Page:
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Last year I bought several “Canbus Error Free” license plate LEDS trying to find some that would not actually generate an error on the OBC of my 1998 BMW e36 M3. I’ve since learned that canbus means nothing in this context. I even bought the top dollar, guaranteed error free lights from JLeviSW which are the same as sold by BavAuto. And while those lights worked for a few weeks error-free eventually they too generated an failure message.
I did some research and found a DIY that recommended soldering a 0.47 ohm 10W resistor across the contacts in the OEM light housing to reduce the current across the circuit enough to fool the OBC into thinking that there was a normal, functioning bulb. I’d even read about soldering a bulb somewhere into the circuit which would work but sounds like a kludge at best.
What I wanted was a snap-in solution that would not permanently alter any of my wiring or parts. I also wanted it to work with my expensive lights. But no such circuit existed. So I researched, trawling through RealOEM, website and forums to find the parts required to make a true, snap-in error canceling circuit.
Red and Black 18g Wire
Heat Shrink Tubing
2x BMW 8 Connector, Male 61-13-1-378-149 $2.50 each
2x BMW Pin Conn. Blk, Female 61-13-1-378-106 $1.50 each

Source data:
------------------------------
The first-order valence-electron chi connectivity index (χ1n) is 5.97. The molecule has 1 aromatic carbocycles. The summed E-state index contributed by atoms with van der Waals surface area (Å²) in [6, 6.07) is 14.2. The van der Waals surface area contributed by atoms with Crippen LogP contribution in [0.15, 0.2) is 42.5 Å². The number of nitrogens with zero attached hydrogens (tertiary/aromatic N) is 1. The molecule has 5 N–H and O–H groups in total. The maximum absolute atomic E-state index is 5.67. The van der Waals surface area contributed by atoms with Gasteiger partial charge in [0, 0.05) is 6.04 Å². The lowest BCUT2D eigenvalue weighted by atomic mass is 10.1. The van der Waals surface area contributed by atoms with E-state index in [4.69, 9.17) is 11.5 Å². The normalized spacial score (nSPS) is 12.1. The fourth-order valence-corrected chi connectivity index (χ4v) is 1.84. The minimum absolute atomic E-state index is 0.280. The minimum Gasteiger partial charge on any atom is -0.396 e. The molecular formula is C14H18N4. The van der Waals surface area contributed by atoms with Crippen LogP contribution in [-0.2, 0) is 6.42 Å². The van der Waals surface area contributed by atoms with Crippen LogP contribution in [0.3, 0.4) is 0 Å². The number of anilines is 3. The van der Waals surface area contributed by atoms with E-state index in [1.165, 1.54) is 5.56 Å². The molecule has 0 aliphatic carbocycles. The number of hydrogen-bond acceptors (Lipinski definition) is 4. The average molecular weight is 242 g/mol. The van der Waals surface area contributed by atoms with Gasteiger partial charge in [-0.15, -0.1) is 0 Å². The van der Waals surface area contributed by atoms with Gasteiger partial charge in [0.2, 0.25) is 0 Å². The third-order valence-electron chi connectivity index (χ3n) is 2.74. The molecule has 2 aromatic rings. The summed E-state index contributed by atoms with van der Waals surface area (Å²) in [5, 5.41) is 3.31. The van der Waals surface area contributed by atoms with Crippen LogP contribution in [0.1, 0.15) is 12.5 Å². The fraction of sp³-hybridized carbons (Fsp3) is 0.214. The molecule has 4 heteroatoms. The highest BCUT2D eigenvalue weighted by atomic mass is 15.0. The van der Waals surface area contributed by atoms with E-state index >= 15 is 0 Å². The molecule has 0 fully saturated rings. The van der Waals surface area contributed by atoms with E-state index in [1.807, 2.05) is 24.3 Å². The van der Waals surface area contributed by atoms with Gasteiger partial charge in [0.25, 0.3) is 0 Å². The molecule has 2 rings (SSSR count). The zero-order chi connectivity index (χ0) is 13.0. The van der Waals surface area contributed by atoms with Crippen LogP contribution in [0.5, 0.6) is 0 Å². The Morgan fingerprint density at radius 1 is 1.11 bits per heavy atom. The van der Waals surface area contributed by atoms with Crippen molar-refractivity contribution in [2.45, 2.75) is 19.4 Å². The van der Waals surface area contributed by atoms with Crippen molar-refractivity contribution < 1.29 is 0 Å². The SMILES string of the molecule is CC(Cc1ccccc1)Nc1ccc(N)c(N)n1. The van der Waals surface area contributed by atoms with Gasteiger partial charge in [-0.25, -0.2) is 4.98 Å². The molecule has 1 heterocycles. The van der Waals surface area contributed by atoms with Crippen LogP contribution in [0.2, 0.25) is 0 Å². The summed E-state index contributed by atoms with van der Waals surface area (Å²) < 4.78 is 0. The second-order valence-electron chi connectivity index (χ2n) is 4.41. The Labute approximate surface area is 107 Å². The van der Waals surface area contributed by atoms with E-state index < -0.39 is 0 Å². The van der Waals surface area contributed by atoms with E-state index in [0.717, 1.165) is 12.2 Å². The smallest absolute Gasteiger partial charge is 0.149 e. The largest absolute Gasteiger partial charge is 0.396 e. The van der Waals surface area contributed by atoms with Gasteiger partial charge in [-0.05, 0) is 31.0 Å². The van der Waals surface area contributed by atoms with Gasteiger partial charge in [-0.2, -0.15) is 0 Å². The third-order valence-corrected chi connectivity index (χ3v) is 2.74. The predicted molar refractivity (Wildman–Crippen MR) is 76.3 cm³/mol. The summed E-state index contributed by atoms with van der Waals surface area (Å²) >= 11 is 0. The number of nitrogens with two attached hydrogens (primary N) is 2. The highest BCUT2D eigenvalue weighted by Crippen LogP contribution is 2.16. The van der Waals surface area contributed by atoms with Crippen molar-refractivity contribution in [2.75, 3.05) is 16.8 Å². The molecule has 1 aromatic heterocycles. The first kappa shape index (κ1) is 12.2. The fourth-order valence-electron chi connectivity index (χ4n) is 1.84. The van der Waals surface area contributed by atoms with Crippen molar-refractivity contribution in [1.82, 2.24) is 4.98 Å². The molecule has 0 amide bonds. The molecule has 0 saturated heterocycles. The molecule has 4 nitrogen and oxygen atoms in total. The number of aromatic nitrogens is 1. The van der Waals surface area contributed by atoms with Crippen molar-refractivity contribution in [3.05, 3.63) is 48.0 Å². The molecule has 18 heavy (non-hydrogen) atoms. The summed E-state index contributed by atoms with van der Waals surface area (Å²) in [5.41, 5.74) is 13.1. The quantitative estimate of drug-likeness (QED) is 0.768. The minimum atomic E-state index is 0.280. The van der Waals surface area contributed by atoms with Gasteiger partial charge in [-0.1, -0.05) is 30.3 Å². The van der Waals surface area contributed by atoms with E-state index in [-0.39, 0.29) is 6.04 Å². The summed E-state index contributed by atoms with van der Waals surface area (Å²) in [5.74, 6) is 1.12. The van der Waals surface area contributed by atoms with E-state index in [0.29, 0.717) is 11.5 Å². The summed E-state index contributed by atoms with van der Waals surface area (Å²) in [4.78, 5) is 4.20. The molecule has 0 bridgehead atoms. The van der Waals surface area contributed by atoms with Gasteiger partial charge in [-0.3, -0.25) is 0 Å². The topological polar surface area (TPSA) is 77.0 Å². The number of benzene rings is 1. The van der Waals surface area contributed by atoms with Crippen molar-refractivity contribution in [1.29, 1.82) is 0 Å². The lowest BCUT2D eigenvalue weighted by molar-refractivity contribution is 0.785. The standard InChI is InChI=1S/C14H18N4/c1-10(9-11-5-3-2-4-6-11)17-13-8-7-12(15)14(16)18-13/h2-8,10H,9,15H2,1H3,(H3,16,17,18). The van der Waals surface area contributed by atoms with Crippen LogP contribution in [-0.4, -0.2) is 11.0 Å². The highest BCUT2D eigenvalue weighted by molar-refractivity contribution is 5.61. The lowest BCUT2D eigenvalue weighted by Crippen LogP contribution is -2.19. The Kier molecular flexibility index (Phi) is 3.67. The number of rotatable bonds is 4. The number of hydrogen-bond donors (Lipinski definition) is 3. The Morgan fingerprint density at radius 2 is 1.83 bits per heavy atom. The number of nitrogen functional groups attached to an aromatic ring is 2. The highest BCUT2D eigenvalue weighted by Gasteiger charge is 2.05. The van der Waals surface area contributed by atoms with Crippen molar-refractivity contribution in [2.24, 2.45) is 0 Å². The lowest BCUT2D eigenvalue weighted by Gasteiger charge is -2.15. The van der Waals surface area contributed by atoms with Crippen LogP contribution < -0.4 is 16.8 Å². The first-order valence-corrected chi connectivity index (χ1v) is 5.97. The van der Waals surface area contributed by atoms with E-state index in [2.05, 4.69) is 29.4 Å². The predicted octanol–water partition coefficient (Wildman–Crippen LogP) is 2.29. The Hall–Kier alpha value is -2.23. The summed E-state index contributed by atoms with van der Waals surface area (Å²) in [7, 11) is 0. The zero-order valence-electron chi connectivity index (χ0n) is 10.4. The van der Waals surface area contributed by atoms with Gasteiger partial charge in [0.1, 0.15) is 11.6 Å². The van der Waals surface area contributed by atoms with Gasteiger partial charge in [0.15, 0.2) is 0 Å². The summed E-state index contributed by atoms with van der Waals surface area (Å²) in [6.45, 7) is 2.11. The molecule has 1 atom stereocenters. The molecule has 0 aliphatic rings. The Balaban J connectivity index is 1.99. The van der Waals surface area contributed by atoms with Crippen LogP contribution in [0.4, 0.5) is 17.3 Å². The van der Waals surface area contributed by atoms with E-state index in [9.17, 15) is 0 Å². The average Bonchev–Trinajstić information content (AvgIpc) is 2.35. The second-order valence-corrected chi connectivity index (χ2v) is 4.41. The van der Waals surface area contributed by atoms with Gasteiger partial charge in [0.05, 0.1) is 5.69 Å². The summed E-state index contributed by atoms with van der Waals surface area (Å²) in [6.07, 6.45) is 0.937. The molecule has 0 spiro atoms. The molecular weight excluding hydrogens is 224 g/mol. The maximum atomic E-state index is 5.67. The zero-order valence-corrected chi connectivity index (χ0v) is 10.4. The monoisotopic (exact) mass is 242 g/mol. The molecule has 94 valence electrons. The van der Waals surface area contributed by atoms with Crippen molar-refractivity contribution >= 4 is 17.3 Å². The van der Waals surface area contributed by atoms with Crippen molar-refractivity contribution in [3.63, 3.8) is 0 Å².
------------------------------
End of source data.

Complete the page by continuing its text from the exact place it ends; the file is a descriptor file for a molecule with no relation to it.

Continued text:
2x Circular Contact with Cable, 0.5-1.5mm 61-13-1-376-191 $1.50 each
2x Cable Socket, Round, Female 61-13-1-376-202 $1.50 each
2x 0.47 Ohm 10W Resistors $0.45 each
Optional 6x Heat Sinks
Optional 1x Thermal Adhesive
2x Green 10 Watt 47 Ohm 5% Aluminum Shell Wire Wound Resistor $5.30 each
Total cost if you use the green resistors is $19.30 each. This is not a cheap project.
Note: You will notice that I list two different styles of resistor. The green resistor has a built-in heat sink which I didn’t use but would negate the need for gluing on heat sinks. Remember, this circuit will generate as much heat as a light bulb so consider placement carefully.
Before you proceed you must read and accept the disclaimer and warning at the top of this article and know that you proceed at your own risk. I am not responsible for anything that happens and I’m not an electronics expert. If you mess this up you could start a fire, electrocute yourself or any number of other calamities. I’m not advising anyone to do this, this is not a DIY project.
Essentially, I’m going to insert the resistor into the license plate light circuit making sure that the resistor is in series with the circuit. This is a little tricky with such a large resistor but possible.